Bari Weiss finds that a number of doctors are speaking out about the problem.
I’ve heard from doctors who’ve been reported to their departments for criticizing residents for being late. (It was seen by their trainees as an act of racism.) I’ve heard from doctors who’ve stopped giving trainees honest feedback for fear of retaliation. I’ve spoken to those who have seen clinicians and residents refuse to treat patients based on their race or their perceived conservative politics.
Some of these doctors say that there is a “purge” underway in the world of American medicine: question the current orthodoxy and you will be pushed out. They are so worried about the dangers of speaking out about their concerns that they will not let me identify them except by the region of the country where they work.
“People are afraid to speak honestly,” said a doctor who immigrated to the U.S. from the Soviet Union. “It’s like back to the USSR, where you could only speak to the ones you trust.” If the authorities found out, you could lose your job, your status, you could go to jail or worse. The fear here is not dissimilar.
When doctors do speak out, shared another, “the reaction is savage. And you better be tenured and you better have very thick skin.”
“We’re afraid of what’s happening to other people happening to us,” a doctor on the West Coast told me. “We are seeing people being fired. We are seeing people’s reputations being sullied. There are members of our group who say, ‘I will be asked to leave a board. I will endanger the work of the nonprofit that I lead if this comes out.’ People are at risk of being totally marginalized and having to leave their institutions.”
While the hyper focus on identity is seen by many proponents of social justice ideology as a necessary corrective to America’s past sins, some people working in medicine are deeply concerned by what “justice” and “equity” actually look like in practice.
“The intellectual foundation for this movement is the Marxist view of the world, but stripped of economics and replaced with race determinism,” one psychologist explained. “Because you have a huge group of people, mostly people of color, who have been underserved, it was inevitable that this model was going to be applied to the world of medicine. And it has been.”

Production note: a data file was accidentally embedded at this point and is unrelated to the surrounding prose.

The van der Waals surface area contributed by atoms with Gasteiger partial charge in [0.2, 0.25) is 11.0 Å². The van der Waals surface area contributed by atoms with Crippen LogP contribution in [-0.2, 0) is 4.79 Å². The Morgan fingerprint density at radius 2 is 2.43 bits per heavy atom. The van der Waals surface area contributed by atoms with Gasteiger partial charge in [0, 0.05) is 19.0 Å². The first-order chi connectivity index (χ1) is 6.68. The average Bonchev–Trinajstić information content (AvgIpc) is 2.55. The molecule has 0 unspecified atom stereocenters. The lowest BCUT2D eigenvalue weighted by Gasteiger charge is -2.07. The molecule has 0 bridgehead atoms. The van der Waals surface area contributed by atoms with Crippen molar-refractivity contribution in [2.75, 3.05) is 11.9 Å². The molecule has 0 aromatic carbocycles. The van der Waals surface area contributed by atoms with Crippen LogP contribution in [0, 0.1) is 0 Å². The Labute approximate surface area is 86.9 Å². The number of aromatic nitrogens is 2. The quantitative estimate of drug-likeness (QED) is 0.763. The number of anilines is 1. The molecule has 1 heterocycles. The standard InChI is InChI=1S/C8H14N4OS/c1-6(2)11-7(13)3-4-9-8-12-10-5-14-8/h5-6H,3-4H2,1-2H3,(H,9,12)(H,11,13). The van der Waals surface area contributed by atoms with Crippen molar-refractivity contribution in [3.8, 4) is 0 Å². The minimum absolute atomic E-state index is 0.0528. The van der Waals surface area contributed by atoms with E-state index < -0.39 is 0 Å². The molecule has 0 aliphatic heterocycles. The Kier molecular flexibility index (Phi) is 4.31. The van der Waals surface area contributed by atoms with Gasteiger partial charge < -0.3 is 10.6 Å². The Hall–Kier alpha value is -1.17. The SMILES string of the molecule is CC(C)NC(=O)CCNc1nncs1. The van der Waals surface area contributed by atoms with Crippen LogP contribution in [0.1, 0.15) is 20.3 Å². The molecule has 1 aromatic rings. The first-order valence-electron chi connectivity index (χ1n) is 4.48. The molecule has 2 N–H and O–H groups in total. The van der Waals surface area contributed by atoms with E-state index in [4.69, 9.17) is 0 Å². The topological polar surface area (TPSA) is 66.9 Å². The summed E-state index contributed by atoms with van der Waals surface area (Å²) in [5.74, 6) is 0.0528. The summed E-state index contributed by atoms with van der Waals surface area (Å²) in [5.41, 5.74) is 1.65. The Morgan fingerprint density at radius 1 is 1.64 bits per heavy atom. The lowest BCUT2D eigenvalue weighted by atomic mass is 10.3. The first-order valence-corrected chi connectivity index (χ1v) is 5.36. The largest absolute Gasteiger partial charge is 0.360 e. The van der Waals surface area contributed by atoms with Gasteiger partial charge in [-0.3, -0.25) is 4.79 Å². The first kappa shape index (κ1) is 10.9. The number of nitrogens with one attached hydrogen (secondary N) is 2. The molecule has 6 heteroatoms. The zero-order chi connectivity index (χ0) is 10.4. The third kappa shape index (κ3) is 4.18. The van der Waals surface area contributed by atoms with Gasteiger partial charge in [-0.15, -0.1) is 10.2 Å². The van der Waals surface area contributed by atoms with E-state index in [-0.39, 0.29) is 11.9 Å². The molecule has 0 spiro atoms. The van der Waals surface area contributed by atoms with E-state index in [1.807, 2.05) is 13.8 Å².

“Wokeness feels like an existential threat,” a doctor from the Northwest said. “In health care, innovation depends on open, objective inquiry into complex problems, but that’s now undermined by this simplistic and racialized worldview where racism is seen as the cause of all disparities, despite robust data showing it’s not that simple.”
“Whole research areas are off-limits,” he said, adding that some of what is being published in the nation’s top journals is “shoddy as hell.”
And here’s an example of what she’s talking about:
The editor-in-chief of the prestigious medical journal JAMA will step down June 30 following backlash after an editor at the publication made controversial comments about racism in medicine, the Chicago-based American Medical Association (AMA) announced Tuesday.
Dr. Howard Bauchner has been editor-in-chief of JAMA and JAMA Network since 2011, but he’s been on administrative leave since March when comments about structural racism made by another editor on the publication’s podcast, and a tweet promoting the podcast, sparked outrage.
“I remain profoundly disappointed in myself for the lapses that led to the publishing of the tweet and podcast,” Dr. Bauchner said in the announcement. “Although I did not write or even see the tweet, or create the podcast, as editor-in-chief, I am ultimately responsible for them.”
Dr. Edward Livingston, a deputy editor at JAMA — who is white — said structural racism no longer existed in the U.S. during a Feb. 24 podcast, The New York Times reported.
“Structural racism is an unfortunate term,” Dr. Livingston, said during the podcast, according to The Times. “Personally, I think taking racism out of the conversation will help. Many people like myself are offended by the implication that we are somehow racist.”
In a now-deleted tweet promoting the podcast, The New York Times said the journal wrote, “No physician is racist, so how can there be structural racism in health care?”
Livingston later resigned, the Times reported.
Over 9,000 individuals have signed a change.org petition following the podcast and accompanying tweet calling for a review of Bauchner’s leadership as well as changes in the editorial process to ensure a more inclusive publication.
“The podcast and associated promotional message are extremely problematic for minoritized members of our medical community,” the petition, created by the Institute for Antiracism in Medicine, says. “Racism was created with intention and must therefore be undone with intention. Structural racism has deeply permeated the field of medicine and must be actively dissolved through proper antiracist education and purposeful equitable policy creation.”
In place of the now-deleted podcast is an apology from Bauchner.
“Comments made in the podcast were inaccurate, offensive, hurtful, and inconsistent with the standards of JAMA,” Bauchner said in the minute-long audio clip. “Racism and structural racism exist in the U.S. and in health care.”